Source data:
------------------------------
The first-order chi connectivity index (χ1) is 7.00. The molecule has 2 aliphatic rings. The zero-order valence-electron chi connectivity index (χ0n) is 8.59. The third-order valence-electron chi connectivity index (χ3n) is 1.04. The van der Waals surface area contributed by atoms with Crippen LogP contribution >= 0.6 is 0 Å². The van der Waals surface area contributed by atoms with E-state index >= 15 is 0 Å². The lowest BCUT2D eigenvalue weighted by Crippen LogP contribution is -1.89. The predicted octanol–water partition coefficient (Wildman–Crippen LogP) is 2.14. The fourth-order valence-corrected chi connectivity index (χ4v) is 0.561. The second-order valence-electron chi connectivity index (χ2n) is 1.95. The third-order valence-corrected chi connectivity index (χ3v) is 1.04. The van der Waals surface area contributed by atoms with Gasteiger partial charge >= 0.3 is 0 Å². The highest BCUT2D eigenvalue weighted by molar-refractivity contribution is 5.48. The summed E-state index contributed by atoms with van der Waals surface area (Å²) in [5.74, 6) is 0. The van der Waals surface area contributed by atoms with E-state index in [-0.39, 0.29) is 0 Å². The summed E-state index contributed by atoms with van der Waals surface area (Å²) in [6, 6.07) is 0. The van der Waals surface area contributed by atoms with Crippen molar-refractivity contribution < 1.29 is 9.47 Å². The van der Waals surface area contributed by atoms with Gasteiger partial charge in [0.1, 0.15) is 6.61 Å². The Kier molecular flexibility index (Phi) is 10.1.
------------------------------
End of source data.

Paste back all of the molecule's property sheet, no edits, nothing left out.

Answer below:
The first-order chi connectivity index (χ1) is 7.00. The molecule has 2 aliphatic rings. The zero-order valence-electron chi connectivity index (χ0n) is 8.59. The third-order valence-electron chi connectivity index (χ3n) is 1.04. The van der Waals surface area contributed by atoms with Crippen LogP contribution >= 0.6 is 0 Å². The van der Waals surface area contributed by atoms with E-state index >= 15 is 0 Å². The lowest BCUT2D eigenvalue weighted by Crippen LogP contribution is -1.89. The predicted octanol–water partition coefficient (Wildman–Crippen LogP) is 2.14. The fourth-order valence-corrected chi connectivity index (χ4v) is 0.561. The second-order valence-electron chi connectivity index (χ2n) is 1.95. The third-order valence-corrected chi connectivity index (χ3v) is 1.04. The van der Waals surface area contributed by atoms with Gasteiger partial charge >= 0.3 is 0 Å². The highest BCUT2D eigenvalue weighted by molar-refractivity contribution is 5.48. The summed E-state index contributed by atoms with van der Waals surface area (Å²) in [5.74, 6) is 0. The van der Waals surface area contributed by atoms with E-state index in [-0.39, 0.29) is 0 Å². The summed E-state index contributed by atoms with van der Waals surface area (Å²) in [6, 6.07) is 0. The van der Waals surface area contributed by atoms with Crippen molar-refractivity contribution < 1.29 is 9.47 Å². The van der Waals surface area contributed by atoms with Gasteiger partial charge in [0.1, 0.15) is 6.61 Å². The Kier molecular flexibility index (Phi) is 10.1.